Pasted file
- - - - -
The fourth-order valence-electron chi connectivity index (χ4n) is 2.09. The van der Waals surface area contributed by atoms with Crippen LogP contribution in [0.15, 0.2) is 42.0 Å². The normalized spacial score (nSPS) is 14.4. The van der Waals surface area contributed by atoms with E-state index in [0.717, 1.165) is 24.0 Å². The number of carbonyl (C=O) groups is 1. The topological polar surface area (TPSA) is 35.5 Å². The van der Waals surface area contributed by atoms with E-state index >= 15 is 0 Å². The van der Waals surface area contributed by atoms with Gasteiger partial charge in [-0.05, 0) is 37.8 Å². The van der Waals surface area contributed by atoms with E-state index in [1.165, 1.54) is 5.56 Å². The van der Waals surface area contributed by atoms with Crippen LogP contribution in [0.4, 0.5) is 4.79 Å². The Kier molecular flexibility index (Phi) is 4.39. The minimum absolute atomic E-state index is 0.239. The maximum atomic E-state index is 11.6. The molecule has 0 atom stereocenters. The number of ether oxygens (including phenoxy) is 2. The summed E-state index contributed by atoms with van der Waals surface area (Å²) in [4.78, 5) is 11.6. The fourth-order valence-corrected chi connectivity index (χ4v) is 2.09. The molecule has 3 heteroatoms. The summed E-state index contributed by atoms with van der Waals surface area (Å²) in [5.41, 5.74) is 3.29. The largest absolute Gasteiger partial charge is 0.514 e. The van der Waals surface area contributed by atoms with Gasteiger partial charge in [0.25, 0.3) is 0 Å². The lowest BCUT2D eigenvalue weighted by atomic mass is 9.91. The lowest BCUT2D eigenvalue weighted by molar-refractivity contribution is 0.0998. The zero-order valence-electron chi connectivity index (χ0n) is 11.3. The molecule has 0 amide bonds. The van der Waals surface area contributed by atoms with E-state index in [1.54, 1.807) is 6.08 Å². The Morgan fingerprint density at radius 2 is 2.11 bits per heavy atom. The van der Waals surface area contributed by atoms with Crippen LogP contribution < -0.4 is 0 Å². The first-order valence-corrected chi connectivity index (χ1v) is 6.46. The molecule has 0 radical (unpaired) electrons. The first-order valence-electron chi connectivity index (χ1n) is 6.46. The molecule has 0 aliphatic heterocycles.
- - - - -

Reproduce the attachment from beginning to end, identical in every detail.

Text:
The fourth-order valence-electron chi connectivity index (χ4n) is 2.09. The van der Waals surface area contributed by atoms with Crippen LogP contribution in [0.15, 0.2) is 42.0 Å². The normalized spacial score (nSPS) is 14.4. The van der Waals surface area contributed by atoms with E-state index in [0.717, 1.165) is 24.0 Å². The number of carbonyl (C=O) groups is 1. The topological polar surface area (TPSA) is 35.5 Å². The van der Waals surface area contributed by atoms with E-state index >= 15 is 0 Å². The van der Waals surface area contributed by atoms with Gasteiger partial charge in [-0.05, 0) is 37.8 Å². The van der Waals surface area contributed by atoms with E-state index in [1.165, 1.54) is 5.56 Å². The van der Waals surface area contributed by atoms with Crippen LogP contribution in [0.4, 0.5) is 4.79 Å². The Kier molecular flexibility index (Phi) is 4.39. The minimum absolute atomic E-state index is 0.239. The maximum atomic E-state index is 11.6. The molecule has 0 atom stereocenters. The number of ether oxygens (including phenoxy) is 2. The summed E-state index contributed by atoms with van der Waals surface area (Å²) in [4.78, 5) is 11.6. The fourth-order valence-corrected chi connectivity index (χ4v) is 2.09. The molecule has 3 heteroatoms. The summed E-state index contributed by atoms with van der Waals surface area (Å²) in [5.41, 5.74) is 3.29. The largest absolute Gasteiger partial charge is 0.514 e. The van der Waals surface area contributed by atoms with Gasteiger partial charge in [0.25, 0.3) is 0 Å². The lowest BCUT2D eigenvalue weighted by atomic mass is 9.91. The lowest BCUT2D eigenvalue weighted by molar-refractivity contribution is 0.0998. The zero-order valence-electron chi connectivity index (χ0n) is 11.3. The molecule has 0 amide bonds. The van der Waals surface area contributed by atoms with E-state index in [1.54, 1.807) is 6.08 Å². The Morgan fingerprint density at radius 2 is 2.11 bits per heavy atom. The van der Waals surface area contributed by atoms with Crippen LogP contribution < -0.4 is 0 Å². The first-order valence-corrected chi connectivity index (χ1v) is 6.46. The molecule has 0 radical (unpaired) electrons. The first-order valence-electron chi connectivity index (χ1n) is 6.46. The molecule has 0 aliphatic heterocycles.